by Asim Jalis
Here is an excellent discussion of Godel's Incompleteness Theorem
by George Green:
Link to http://www.sciencechat.org.
George Green writes:
> For any [consistent, recursive] axiom-set S, of sufficient
> strength (to have a godel sentence), there is a sentence G(S)
> that is true in some models M(S) and false in some other
> models M(S) (this [along with the completeness theorem] is why
> G(S) is not provable from S). In Godel's original proof, S is
> PA, M(S) is N, and G(S) is "PA is consistent".
> [Godel's theorem] means that if you have an intended model
> (like N) in mind, then you can't always get what you want (a
> proof, from your preferred recursive axiom-set, of Any old
> truth in this model). It also means that some of the true (in
> N) sentences that you CAN prove are going to have proofs that
> are RIDICULOUSLY longer than the length of those true
> sentences.
> From the viewpoint of PA, it may well be that both Fermat's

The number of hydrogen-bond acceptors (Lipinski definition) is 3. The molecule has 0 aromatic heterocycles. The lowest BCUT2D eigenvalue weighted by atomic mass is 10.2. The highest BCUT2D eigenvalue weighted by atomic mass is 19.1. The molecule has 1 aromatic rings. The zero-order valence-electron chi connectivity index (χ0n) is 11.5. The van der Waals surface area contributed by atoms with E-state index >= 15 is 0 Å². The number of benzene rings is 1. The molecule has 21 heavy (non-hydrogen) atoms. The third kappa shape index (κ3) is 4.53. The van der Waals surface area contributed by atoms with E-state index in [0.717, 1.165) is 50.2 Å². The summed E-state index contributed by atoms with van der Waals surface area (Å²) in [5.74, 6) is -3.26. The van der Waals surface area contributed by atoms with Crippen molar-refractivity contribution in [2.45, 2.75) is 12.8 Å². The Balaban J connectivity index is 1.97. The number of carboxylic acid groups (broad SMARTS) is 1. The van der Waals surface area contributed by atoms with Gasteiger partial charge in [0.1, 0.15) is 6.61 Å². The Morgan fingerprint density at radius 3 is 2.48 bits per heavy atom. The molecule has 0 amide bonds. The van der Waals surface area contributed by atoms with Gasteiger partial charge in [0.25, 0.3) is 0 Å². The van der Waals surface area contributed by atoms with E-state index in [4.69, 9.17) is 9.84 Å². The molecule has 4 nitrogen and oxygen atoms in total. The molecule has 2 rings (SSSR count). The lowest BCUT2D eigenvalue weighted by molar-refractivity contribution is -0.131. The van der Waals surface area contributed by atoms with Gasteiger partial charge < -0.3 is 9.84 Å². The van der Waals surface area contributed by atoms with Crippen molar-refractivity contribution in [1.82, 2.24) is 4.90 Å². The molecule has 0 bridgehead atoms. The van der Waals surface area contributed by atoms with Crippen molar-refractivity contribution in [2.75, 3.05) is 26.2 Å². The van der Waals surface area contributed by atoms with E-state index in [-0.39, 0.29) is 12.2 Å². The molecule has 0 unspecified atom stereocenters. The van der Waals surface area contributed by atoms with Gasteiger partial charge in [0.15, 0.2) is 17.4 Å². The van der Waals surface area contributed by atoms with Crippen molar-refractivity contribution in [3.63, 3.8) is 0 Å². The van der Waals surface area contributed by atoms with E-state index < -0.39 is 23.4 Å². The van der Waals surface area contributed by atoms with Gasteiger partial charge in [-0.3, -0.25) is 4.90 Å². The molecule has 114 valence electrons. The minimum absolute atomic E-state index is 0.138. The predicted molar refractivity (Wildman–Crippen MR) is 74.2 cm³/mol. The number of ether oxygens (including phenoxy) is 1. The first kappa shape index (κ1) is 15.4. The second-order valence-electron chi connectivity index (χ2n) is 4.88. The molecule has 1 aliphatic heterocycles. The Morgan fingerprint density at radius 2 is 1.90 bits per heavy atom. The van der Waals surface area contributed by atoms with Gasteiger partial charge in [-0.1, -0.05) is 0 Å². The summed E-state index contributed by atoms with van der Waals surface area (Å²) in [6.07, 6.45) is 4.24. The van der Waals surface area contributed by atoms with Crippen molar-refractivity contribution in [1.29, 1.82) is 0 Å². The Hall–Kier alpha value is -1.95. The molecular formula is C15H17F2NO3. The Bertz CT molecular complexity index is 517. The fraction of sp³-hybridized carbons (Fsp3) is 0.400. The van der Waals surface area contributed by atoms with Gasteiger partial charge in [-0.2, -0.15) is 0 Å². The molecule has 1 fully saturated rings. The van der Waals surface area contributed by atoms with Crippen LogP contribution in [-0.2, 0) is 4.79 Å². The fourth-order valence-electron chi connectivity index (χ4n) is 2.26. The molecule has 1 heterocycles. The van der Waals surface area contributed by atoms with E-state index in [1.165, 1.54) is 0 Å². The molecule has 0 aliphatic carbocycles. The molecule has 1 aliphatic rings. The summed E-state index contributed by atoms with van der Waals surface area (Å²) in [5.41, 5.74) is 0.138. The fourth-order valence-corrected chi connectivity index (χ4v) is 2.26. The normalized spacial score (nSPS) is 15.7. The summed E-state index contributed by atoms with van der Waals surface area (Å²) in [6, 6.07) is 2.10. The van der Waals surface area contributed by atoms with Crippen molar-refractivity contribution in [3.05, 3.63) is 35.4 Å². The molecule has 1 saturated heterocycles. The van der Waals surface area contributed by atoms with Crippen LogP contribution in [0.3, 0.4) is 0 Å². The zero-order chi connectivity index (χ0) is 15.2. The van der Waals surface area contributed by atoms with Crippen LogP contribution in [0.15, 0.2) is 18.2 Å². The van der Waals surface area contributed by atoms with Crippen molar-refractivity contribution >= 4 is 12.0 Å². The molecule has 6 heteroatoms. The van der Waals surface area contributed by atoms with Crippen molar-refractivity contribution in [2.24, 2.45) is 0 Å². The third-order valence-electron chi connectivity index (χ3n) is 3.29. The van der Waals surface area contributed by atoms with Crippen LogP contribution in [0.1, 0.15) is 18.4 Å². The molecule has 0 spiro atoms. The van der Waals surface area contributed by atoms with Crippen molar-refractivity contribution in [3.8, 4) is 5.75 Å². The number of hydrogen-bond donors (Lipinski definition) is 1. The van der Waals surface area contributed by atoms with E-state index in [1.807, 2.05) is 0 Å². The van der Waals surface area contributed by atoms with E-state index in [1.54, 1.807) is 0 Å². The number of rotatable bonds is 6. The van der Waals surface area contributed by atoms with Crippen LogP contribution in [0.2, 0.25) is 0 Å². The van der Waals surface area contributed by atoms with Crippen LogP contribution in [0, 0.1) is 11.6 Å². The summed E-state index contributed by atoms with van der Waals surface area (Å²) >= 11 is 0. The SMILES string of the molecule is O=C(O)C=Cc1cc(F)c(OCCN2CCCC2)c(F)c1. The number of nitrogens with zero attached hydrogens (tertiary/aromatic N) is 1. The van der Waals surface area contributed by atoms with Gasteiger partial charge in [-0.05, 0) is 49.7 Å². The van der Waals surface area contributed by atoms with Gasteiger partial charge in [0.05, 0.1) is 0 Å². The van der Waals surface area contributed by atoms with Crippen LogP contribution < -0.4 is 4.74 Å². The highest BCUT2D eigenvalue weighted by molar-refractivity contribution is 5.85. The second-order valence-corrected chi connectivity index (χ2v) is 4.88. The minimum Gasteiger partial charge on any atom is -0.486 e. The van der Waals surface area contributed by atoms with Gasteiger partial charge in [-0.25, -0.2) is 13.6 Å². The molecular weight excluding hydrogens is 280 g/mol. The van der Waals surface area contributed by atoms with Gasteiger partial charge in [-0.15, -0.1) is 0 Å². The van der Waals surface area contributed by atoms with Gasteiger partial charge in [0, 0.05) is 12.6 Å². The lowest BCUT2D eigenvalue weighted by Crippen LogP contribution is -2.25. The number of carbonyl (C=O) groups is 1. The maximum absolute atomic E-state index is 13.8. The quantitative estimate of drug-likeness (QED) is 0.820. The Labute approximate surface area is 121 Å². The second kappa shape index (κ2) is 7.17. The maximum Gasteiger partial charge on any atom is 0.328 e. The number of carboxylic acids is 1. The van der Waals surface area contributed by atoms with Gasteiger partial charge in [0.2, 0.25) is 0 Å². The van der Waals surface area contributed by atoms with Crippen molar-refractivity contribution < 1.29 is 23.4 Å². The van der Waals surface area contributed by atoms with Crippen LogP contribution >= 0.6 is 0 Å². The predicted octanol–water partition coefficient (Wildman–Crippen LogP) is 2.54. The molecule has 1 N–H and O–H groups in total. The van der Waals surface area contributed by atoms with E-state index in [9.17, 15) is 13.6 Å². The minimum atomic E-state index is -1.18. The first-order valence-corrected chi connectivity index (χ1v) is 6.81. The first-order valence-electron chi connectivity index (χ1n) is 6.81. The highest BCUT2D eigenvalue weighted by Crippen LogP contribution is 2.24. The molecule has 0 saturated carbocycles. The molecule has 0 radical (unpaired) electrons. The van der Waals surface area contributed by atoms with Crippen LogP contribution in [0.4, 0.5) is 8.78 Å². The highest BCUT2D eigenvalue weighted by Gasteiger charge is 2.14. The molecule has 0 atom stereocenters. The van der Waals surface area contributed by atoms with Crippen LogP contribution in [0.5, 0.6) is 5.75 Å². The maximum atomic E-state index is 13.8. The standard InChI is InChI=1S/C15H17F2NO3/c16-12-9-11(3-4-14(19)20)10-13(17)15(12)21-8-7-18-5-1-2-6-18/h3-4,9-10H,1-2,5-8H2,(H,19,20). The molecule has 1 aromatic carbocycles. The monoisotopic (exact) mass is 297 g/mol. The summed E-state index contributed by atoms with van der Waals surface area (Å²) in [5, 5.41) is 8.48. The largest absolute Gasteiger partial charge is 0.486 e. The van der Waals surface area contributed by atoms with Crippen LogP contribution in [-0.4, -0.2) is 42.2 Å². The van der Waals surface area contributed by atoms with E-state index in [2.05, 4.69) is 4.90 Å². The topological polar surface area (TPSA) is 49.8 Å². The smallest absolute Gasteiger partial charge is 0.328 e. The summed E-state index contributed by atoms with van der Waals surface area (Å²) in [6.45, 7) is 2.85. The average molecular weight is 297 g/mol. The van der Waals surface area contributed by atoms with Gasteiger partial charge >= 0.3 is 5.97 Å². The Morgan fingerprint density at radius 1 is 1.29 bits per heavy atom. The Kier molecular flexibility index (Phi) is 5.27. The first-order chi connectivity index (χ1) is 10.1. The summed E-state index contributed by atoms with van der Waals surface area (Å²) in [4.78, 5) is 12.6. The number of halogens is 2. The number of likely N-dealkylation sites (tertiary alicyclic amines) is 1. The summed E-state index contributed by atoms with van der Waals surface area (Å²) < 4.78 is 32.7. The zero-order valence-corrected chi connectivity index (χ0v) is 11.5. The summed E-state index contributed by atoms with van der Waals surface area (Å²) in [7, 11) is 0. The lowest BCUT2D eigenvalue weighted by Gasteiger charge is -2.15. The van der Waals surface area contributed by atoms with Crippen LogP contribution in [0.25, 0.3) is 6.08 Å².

> Last Theorem and Goldbach's conjecture are "like G". [G is the
> Godel sentence.] At any given stage of the process, things that
> are "like G" (in the sense that they are Pi_1 sentences that
> are true in your intended model but that you can't prove from
> your axioms) may be abundant. All this means is that if your
> intended/standard model really is that much more important to
> you than all the other models, then you need more axioms to
> approximate it. But it also means that approximation is what
> you will have to settle for (no amount of axioms will get you
> all the way there, if your axioms are simple enough that you
> can recognize one in recursive time).
Godel showed that the statement G is true in N (the numbers) but
not derivable from PA.